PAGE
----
Palindromedary 1 year 29 weeks ago
#36

Who even hesitates to step on a bug? Why? Because that bug doesn't have the capability of fighting back..and because we are on a different level of caring. We consider the bugs as pests. Or, maybe we are all jealous because we know that even after mankind nukes itself to oblivion, the lowly cockroach will still survive. The meek shall inherit the earth, you know, it says so in my Flying Spaghetti Monster Bible.

The Jains care so much they drink through a cheese cloth so as not to harm the bugs in the event they are in what they are drinking. It's not so much "eew a bug!". It's "aww poor bug...run along now, fellow life form."

If our pets were much, much bigger and more powerful than they are now...they'd eat us!

That's why we all need to be heavily armed. Having lots of weapons puts us in a different class than just being abused pets or lowly bugs.

There will come a day when the authorities are not the only ones flying armed drones in our skies. Some rebellious numbers of persons may very easily construct them in their own garages. Then, I suppose they will have to write new laws limiting the number of Tomahawk missiles that can be carried on the drones at any one time. Perhaps force these people, if they know who they are, to pass a psychological test before they can buy certain materials like epoxy resin and carbon fiber. Sorry boatbuilders, you're outta luck...you've got to be declared and blessed by some psychiatrist as being sane and not prone to making drones.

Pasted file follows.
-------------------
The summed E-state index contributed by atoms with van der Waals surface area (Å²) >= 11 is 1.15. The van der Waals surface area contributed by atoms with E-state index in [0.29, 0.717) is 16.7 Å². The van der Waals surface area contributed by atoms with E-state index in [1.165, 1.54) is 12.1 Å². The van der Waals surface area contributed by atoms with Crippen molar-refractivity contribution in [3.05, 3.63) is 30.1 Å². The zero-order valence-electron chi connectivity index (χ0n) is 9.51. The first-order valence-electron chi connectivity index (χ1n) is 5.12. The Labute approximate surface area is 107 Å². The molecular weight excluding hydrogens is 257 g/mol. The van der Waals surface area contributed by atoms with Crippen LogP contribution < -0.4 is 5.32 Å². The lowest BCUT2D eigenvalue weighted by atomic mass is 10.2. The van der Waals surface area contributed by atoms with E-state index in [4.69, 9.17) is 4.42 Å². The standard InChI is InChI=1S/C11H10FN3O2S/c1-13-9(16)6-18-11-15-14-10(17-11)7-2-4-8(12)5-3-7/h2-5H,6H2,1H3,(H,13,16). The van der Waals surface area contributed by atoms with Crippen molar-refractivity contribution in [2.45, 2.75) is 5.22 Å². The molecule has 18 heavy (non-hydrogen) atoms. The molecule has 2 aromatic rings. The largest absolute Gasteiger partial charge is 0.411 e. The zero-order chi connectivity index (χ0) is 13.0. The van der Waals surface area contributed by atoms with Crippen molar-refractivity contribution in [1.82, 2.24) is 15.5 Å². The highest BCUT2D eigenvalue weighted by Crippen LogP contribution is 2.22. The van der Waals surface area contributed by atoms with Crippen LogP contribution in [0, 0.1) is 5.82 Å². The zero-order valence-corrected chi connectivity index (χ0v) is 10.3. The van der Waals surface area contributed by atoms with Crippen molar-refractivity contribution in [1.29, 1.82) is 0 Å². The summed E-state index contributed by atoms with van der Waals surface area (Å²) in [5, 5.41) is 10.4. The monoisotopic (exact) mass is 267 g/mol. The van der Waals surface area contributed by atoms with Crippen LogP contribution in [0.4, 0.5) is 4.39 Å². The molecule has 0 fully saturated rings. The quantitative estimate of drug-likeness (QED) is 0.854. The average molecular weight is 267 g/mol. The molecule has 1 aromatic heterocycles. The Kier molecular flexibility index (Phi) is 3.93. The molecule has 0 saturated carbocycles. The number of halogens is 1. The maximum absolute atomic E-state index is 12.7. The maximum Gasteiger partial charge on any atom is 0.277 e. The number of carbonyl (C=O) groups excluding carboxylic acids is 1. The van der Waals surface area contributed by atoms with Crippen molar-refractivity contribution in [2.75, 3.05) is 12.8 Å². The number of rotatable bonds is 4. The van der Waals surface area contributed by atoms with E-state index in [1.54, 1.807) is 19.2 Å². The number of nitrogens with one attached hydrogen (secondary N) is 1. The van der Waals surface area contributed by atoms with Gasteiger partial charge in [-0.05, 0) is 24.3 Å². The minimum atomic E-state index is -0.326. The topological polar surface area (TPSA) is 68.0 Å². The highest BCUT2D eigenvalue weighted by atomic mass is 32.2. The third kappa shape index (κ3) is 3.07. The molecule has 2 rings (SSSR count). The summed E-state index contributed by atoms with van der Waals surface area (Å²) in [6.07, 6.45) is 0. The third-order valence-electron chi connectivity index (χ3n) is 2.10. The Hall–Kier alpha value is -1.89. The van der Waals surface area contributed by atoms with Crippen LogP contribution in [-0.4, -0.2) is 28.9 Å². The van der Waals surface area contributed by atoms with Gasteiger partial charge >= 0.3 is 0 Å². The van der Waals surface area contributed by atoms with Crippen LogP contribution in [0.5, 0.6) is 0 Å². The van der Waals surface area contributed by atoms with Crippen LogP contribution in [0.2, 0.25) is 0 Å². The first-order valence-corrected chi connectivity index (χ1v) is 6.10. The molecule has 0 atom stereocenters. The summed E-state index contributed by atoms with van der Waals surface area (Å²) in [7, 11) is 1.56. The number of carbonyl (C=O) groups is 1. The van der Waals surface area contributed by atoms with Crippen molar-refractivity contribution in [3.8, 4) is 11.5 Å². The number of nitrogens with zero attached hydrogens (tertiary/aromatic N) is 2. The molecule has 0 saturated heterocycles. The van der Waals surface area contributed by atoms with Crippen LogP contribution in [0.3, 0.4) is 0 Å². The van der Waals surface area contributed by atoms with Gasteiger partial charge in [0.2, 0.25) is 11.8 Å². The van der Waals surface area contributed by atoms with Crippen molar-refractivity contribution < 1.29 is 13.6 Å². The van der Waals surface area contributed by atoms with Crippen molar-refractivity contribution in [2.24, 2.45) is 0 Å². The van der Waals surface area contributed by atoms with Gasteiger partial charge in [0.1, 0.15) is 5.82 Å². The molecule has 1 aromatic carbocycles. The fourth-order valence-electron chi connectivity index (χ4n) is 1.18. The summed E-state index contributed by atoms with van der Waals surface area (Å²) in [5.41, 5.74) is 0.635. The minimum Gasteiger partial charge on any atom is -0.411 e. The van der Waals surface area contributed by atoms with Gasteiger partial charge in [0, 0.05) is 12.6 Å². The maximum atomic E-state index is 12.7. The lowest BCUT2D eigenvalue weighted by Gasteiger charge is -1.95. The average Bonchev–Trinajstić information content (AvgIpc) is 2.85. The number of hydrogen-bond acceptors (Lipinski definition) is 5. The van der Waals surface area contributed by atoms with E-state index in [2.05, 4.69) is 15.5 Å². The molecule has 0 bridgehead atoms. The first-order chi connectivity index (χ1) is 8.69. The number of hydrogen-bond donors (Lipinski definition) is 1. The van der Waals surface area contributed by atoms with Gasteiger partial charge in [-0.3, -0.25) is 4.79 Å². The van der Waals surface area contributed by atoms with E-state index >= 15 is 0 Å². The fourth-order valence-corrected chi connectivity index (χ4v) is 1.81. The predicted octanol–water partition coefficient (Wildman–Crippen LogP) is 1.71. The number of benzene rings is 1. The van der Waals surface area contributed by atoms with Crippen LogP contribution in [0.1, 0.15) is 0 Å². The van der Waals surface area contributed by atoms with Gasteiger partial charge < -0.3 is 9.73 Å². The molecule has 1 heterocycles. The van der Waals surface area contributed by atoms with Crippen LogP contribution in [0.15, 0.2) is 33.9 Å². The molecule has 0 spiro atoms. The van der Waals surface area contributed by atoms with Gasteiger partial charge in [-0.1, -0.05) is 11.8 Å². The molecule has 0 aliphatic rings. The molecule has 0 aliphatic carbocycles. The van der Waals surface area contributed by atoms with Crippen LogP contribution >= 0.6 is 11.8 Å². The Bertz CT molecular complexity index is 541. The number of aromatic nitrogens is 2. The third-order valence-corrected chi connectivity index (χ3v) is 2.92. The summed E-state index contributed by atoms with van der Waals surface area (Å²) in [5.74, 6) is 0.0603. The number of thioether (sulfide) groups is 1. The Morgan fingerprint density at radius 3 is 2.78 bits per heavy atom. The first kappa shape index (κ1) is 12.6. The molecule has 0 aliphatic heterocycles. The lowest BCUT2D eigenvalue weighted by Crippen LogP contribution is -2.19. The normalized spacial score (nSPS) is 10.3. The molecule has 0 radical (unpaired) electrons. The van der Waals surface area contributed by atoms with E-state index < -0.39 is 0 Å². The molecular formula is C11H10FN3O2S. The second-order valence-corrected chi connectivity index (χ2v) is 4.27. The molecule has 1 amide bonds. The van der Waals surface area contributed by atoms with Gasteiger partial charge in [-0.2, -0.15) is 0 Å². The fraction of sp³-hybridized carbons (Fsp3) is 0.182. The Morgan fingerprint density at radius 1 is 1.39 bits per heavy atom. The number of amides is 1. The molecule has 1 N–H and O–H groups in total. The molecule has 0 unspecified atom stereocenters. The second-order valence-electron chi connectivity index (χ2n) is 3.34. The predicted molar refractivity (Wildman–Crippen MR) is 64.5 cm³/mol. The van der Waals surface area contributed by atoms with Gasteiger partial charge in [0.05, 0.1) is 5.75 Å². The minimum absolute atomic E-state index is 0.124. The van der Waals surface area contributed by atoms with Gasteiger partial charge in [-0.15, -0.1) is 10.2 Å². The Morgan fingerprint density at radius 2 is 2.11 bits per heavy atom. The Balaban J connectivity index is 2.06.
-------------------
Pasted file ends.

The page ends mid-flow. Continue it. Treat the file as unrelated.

nora's picture
nora 1 year 29 weeks ago
#37

Funny how the USA entered that Cold War during Stalin's reign in the Soviet Union. Stalin created every bit of nastiness the USA then turned into anti-Soviet propaganda points that moved Americans to support the Cold War:

o lack of true freedom of speech

o oppression with unjust courts

o disappearances of the undesireables into far-away prisons

o a system of domestic spying by a repressive government

o unresponsive, bloated bureaucracy

And NOW? Shockingly Bush II regressive policy has been embraced and further entrenched and enhanced by a Democratic President!

STALINISM is alive and well and growing in the United States of America.

Yup, if Stalin had had drones, he would've loved 'em.

Palindromedary 1 year 29 weeks ago
#38

nora: I certainly agree! The US is becoming more and more like the old Soviet Union...or ancient Rome. I just hope old Obama, or whoever succeeds him, doesn't go all Caligula or Nero on us.

csobek's picture
csobek 1 year 28 weeks ago
#39

People who harbor terroist and terrorist that hide behind innocent must be exposed by the victims themselves. Although the United States record in Central America is inexcusable. yet american corporations pulled the strings. Safety @ home from lead paint, or outraged spouse, or a catholic priest. sterotype all u want. Imperialism is a desease for power unregulated.

Legend's picture
Legend 1 year 28 weeks ago
#40